Safety Council

Engage Estero Safety Council is made of volunteers serving as a voice for the citizens of greater Estero on safety and transportation priorities and issues. We advocate for related solutions to Village, County, and State Government organizations.

Latest news…
Road Safety in Greater Estero

Road Safety in Greater Estero

Road Safety in Greater Estero By Contributing Author, Mark Novitski, and Engage Estero Consultant.  Everyone has their definition of what determines road safety or, conversely, what makes our roads unsafe. In writing extensively about Corkscrew Road, I have...

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Sign-Up for Property Fraud Alerts

Sign-Up for Property Fraud Alerts

Clerk of the Circuit Court & Comprtroller Kevin Karnes is now offering an alert notification system for Lee County property owners to reduce fraud. When you sign-up, if a deed, mortgage, or other non-Court official record is recorded in your name, you will be...

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Environment Council

Engage Estero Environment Council is a volunteer group focusing on improving water and air quality and mitigating and eliminating the effects of climate warming in greater Estero.

Latest news…
Landmark Victory for Florida’s Future

Landmark Victory for Florida’s Future

Landmark victory for Florida’s future will impact the proposed Bellmar and Kingston Developments, as they cannot receive their permit through Florida’s flawed program. By the Conservancy of Southwest Florida with permission to Engage Estero. February 16, 2024 Federal...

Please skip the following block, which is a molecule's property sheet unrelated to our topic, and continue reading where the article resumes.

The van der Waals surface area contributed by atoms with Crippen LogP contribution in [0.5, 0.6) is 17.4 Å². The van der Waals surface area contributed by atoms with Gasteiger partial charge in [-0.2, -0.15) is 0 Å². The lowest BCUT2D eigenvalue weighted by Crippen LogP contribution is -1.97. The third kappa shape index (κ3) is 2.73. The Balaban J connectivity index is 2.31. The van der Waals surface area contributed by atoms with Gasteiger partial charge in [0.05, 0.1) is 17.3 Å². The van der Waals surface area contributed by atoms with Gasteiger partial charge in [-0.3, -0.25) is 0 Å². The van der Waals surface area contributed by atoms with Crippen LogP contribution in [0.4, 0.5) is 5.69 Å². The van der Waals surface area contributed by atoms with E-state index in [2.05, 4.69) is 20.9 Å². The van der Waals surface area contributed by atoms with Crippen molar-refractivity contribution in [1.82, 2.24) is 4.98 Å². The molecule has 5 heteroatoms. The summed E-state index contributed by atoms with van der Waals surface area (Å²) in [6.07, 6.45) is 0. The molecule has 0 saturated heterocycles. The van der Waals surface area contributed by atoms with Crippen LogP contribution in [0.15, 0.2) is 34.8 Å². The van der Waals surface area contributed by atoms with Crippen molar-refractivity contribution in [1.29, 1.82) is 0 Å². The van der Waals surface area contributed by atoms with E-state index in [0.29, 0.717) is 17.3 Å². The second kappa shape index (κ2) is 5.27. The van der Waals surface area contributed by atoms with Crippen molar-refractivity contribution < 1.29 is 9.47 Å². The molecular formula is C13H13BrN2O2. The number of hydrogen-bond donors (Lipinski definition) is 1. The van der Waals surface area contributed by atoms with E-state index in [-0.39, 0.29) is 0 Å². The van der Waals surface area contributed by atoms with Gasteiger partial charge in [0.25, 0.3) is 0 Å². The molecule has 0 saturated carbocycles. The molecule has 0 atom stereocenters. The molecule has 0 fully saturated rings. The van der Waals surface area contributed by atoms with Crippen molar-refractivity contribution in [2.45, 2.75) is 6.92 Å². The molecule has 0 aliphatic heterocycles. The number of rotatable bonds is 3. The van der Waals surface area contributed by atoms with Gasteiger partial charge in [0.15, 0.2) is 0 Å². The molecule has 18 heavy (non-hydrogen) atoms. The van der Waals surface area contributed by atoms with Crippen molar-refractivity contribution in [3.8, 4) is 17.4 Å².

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Health Council

Engage Estero Community Health Council comprises health* and safety-minded volunteers who think about community health comprehensively with a common desire to improve the overall health of the citizens of greater Estero.

Latest news…
Let’s Make Estero A HeartSafe Community!

Let’s Make Estero A HeartSafe Community!

The facts Sudden Cardiac Arrest (SCA) is the leading cause of death in the United States, claiming more than 300,000 lives annually. Approximately 95 percent of SCA victims die before they reach a hospital or receive medical attention. How Can We Help Reduce This...

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Education Council

Engage Estero mobilizes volunteers in our schools, sponsors scholarships, and promotes the involvement of the community through announcements and public forums.

Latest news…
Estero High Cambridge Students Recognized

Estero High Cambridge Students Recognized

By Mike Wasson, Director, Engage Estero The Village of Estero Council issued a Proclamation its Meeting on Wednesday, March 6th honoring 39 Estero High School Students who were presented the Cambridge Outstanding Learners Awards. In his remarks, Jon McLain, Village of...

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Updates on Issues of Impact

Engage Estero believes the best way to get a community involved is to make sure they are aware of the issues impacting their future, and know how to impact those decisions before they are made. We conduct and publish original research and articles aimed at getting residents Engaged.

by Mark Novitski, Consultant to Engage Estero.

Mia McCormick, Advocate, Environment Florida, identifies why we need wildlife crossings:

“Each year, animals at risk of extinction die when cars and creatures collide on Florida roadways. It is the number one cause of death to our endangered Florida panthers. From October 2020 to October 2023, 66 Panthers have died in vehicle collisions. With a population somewhere between 120 and 230, this is a substantial number.”